This book was problematic for me - I "read" it mostly as an audiobook from Librivox.org and partly on my laptop while taking the train to and from Sacramento and Oakland. This means that I was around other people when I was reading this and it was really hard to keep from laughing out loud. I never recommend books to people on the basis of "OMG, it's sooo funny!" and I hate it when people recommend books to me for that reason, but I'm going to break that rule for this book. It's darkly, morbidly ...more
Bruno
Jul 13, 2015 Bruno rated it it was amazing  ·  review of another edition
Borges estaba en lo cierto. Saki posee un tono de trivialidad para narrar relatos de trama cruel y amarga, como las deliciosas comedias de Wilde
Neil McFarlane
Dec 29, 2014 Neil McFarlane rated it it was amazing
Wonderfully witty, humorous short stories. I only discovered Saki a couple of years ago. I'm very glad I did.
Greg Fanoe
Apr 06, 2013 Greg Fanoe rated it really liked it
Shelves: short-stories
This book is available for free on Project Gutenberg. And most of the stories are really short. So there's really no excuse to not pop over there and read one or two to see if you dig the style.

Personally, I love the simplicity of his writing style, and there's tons of funny lines here. Mostly great (though I have a weakness for detached irony), with some clunkers here and there.

Top 5 Stories: "The Back Ground", "Sredni Vashtar", "The Story of St. Vespaluus", "Mrs. Packletide's Tiger", "Wratisla
...more
Betsy Boo
Jul 03, 2014 Betsy Boo rated it really liked it
Shelves: fiction-lit
When you read Saki you just know this guy must've played some awesome practical jokes on his friends.
Leslie
Jul 27, 2015 Leslie rated it really liked it  ·  review of another edition
Amusing short stories but not quite as good as Beasts and Superbeasts. Saki has a very British sense of humor -- if you don't like Wodehouse, Jerome or other authors of that ilk, you will probably not find these funny...
Douglas Dalrymple
Jan 13, 2014 Douglas Dalrymple rated it really liked it
Macabre is probably the word. But so is hilarious. Witty and satirical also figure. Saki’s Chronicles of Clovis has got to be one of the most enjoyable short-story collections I’ve ever read. What happens when a hyena gets loose in the English countryside? Or when a tattoo (still on someone’s back) is purchased by the state as a masterpiece? Or when government ministers are replaced by angels in disguise? Pick up some Saki and find out.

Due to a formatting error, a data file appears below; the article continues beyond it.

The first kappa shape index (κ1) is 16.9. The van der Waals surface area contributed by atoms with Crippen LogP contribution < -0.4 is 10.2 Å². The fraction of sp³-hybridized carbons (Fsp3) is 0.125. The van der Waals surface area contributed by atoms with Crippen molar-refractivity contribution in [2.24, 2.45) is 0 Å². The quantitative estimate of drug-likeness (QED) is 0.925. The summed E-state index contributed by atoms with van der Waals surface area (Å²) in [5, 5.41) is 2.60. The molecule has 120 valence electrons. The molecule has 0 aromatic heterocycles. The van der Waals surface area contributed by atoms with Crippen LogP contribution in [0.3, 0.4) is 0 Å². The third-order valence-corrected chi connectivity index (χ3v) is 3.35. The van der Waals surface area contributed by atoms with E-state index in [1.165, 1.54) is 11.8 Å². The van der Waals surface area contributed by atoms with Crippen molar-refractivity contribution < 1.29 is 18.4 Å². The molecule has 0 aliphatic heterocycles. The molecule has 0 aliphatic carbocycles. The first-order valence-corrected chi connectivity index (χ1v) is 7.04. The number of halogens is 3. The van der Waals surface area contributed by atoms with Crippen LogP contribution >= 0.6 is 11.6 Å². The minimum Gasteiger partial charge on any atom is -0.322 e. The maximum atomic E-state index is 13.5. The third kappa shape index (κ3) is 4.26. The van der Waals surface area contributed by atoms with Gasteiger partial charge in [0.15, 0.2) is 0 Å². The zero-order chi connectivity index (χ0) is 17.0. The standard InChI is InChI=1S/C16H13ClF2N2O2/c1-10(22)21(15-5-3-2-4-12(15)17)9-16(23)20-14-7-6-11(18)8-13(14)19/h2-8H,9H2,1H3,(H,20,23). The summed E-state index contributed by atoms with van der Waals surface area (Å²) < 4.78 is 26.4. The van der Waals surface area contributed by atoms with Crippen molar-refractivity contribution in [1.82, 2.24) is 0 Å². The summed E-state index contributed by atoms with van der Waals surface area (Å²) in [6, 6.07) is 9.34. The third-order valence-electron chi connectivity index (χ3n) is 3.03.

Kat
Feb 16, 2012 Kat rated it liked it
Recommends it for: fanarchist
Saki writes like a very charming sociopath (who you find yourself liking, despite your better judgment). Stories range from talking cats named Tobermory, hyenas eating gypsy toddlers(!!!), and children feeding their tiresome minders to badgers. Sometimes it reaches the other end of the spectrum and the casual heartlessness becomes a little too jarring, though. The Introduction by A.A Milne was a fantastic surprise.
Kathrine
May 27, 2013 Kathrine rated it really liked it
Very clever, you can really imagine these stories being told in an arch drawl, such a vivid voice/style throughout the stories. However, I couldn't help feeling that the stories were all about the surface, they lacked substance. I can't resist comparing them to Hemingway's stories, which I think are the opposite, loads of stuff going on beneath the surface...Perhaps I need to read some more Saki...
Ross Beresford
Jan 26, 2012 Ross Beresford rated it really liked it
I actually read this book in the EPUB edition at Project Gutenberg. These are amusing stories that stand the test of time pretty well. Mostly of upper class English life around 1900. Favorites include "The Unrest-Cure", "Sredni Vashtar", "Tobermory", and "The Secret Sin of Septimus Brope".
Fishface
Jan 16, 2016 Fishface rated it really liked it  ·  review of another edition
A good read, but I was not happy to see that Clovis never appears at all in some of these stories. I figured this would be the one boos that collected nothing but Clovis tales, and collected them all in one spot. It was not to be. I guess that's what I should have expected out of my favorite agent of chaos.
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Hector Hugh Munro, better known by the pen name Saki, was born in Akyab, Burma (now known as Sittwe, Myanmar), was a British writer, whose witty and sometimes macabre stories satirized Edwardian society and culture. He is considered a master of the short story and is often compared to O. Henry and Dorothy Parker. His tales feature delicately drawn characters and finely judged narratives. "The Open ...more
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“The censorious said she slept in a hammock and understood Yeats's poems, but her family denied both stories.” 13 likes
“And the vagueness of his alarm added to its terrors; when once you have taken the Impossible into your calculations its possibilities become practically limitless.” 11 likes